Lets say we want our neural network to give an answer of 0 when the left input unit is active and an answer of 1 when the right unit is active. In this case the inputs I will use are [1,0] and [0,1]. The corresponding correct answers will be [0] and [1].

Lets see how close our network is to the correct answer. I am using the weights from above ([0.25, 0.5]).

`Inputs = [[1,0],[0,1]] Answers = [0,1,] Guesses = [logistic(np.dot(x,Weights)) for x in Inputs] #loop through inputs and find logistic(sum(input*weights)) plt.plot(Guesses,'bo') plt.plot(Answers,'ro') plt.axis([-0.5,1.5,-0.5,1.5]) plt.ylabel('Activation') plt.xlabel('Input #') plt.legend(['Guesses','Answers']); print Guesses `

`[0.56217650088579807, 0.62245933120185459] `

The guesses are in blue and the answers are in red. As you can tell, the guesses and the answers look almost nothing alike. Our network likes to guess around 0.6 while the correct answer is 0 in the first example and 1 in the second.

Lets look at how backpropogation reduces the distance between our guesses and the correct answers.

First, we want to know how the amount of error changes with an adjustment to a given weight. We can write this as

This change in error with changes in the weights has a number of different sub components.

- Changes in error with changes in the output unit’s activity:
- Changes in the output unit’s activity with changes in this unit’s input:
- Changes in the output unit’s input with changes in the weight:

Through the chain rule we know

This might look scary, but with a little thought it should make sense: (starting with the final term and moving left) When we change the weight of a connection to a unit, we change the input to that unit. When we change the input to a unit, we change its activity (written Output above). When we change a units activity, we change the amount of error.

Let’s break this down using our example. During this portion, I am going to gloss over some details about how exactly to derive the partial derivatives. Wikipedia has a more complete derivation .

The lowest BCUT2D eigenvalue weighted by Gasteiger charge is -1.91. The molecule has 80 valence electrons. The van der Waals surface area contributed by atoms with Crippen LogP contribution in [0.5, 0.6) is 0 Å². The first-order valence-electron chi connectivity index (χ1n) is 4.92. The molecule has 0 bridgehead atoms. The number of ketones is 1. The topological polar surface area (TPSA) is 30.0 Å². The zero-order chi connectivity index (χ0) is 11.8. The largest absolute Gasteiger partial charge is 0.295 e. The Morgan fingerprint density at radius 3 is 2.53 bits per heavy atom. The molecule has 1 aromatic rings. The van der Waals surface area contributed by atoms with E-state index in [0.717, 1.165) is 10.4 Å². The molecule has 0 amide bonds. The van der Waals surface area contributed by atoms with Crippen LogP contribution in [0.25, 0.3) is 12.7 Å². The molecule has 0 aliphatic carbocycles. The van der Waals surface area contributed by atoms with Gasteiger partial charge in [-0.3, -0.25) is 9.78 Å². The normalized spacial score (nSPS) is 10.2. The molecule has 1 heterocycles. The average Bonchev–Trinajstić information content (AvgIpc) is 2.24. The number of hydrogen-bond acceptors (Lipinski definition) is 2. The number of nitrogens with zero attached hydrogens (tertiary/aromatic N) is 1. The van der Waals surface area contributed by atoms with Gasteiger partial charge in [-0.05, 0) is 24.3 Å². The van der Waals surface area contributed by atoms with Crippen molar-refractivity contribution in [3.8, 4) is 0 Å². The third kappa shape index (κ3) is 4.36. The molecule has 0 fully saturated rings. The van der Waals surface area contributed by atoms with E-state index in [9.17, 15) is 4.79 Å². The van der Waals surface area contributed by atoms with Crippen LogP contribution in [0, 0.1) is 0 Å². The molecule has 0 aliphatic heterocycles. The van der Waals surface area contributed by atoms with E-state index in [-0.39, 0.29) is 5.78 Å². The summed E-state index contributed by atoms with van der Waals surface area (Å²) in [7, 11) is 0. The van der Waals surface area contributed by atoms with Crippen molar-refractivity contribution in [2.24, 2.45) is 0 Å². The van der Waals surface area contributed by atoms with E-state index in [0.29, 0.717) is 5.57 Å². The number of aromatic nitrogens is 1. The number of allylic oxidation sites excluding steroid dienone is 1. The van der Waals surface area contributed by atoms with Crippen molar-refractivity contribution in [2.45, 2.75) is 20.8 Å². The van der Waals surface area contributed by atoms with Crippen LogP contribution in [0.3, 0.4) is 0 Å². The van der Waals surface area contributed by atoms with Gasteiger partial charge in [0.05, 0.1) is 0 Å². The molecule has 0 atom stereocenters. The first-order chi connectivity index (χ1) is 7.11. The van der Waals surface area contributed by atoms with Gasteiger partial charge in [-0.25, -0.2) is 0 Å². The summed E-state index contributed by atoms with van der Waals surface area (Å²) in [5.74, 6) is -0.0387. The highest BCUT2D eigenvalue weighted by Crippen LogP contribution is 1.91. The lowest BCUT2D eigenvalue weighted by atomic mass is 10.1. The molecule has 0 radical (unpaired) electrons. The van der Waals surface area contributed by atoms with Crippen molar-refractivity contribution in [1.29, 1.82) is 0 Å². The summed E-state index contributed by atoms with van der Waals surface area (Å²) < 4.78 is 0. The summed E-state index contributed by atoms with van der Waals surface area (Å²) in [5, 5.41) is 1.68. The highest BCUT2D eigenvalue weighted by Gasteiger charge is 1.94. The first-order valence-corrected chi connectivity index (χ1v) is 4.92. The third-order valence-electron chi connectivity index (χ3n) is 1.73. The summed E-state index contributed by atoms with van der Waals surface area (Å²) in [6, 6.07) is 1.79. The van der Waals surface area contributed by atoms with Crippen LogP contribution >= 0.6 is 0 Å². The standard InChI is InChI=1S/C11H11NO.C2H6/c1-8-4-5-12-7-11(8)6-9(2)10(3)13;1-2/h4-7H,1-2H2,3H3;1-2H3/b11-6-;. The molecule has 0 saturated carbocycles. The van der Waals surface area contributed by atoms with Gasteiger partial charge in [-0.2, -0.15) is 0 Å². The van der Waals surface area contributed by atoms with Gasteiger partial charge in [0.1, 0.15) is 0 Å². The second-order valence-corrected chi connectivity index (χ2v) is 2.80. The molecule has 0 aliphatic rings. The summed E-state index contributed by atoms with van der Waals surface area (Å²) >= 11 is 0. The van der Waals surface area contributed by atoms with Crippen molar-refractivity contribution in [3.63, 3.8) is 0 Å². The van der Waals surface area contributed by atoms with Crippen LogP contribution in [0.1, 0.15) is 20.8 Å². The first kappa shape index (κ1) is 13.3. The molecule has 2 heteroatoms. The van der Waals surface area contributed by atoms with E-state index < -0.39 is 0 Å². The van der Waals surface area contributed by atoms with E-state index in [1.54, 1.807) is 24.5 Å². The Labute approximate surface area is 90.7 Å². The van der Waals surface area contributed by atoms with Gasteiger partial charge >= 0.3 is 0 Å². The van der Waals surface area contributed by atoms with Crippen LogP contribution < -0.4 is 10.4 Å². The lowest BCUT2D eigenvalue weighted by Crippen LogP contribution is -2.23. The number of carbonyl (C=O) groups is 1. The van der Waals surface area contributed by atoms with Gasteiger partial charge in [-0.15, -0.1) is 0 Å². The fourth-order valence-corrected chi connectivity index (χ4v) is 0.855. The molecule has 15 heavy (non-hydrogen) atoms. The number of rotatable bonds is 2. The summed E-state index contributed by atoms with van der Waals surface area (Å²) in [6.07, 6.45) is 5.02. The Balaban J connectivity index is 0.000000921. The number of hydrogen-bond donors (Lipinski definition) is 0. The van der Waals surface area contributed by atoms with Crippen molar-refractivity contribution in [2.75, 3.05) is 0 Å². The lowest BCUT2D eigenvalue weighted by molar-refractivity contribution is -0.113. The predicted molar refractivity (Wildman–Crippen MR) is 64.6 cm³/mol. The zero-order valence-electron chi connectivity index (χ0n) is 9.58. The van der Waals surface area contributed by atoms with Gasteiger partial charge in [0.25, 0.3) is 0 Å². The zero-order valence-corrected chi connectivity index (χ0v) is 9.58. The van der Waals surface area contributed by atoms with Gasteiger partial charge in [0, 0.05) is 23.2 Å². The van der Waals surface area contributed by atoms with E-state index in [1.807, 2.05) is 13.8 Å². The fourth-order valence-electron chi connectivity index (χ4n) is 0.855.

In the first example, the input is [1,0] and the correct answer is [0]. Our network’s guess in this example was about 0.56.

– Please note that this is specific to our example with a logistic activation function

to summarize (the numbers used here are approximate)

This is the direction we want to move in, but taking large steps in this direction can prevent us from finding the optimal weights. For this reason, we reduce our step size. We will reduce our step size with a parameter called the *learning rate* (). is bound between 0 and 1.

Here is how we can write our change in weights

This is known as the delta rule .

We will set to be 0.5. Here is how we will calculate the new .

Thus, is shrinking which will move the output towards 0. Below I write the code to implement our backpropogation.

`alpha = 0.5 def delta_Output(target,Output): return -(target-Output)*Output*(1-Output) #find the amount of error and derivative of activation function def update_weights(alpha,delta,unit_input): return alpha*np.outer(delta,unit_input) #multiply delta output by all the inputs and then multiply these by the learning rate `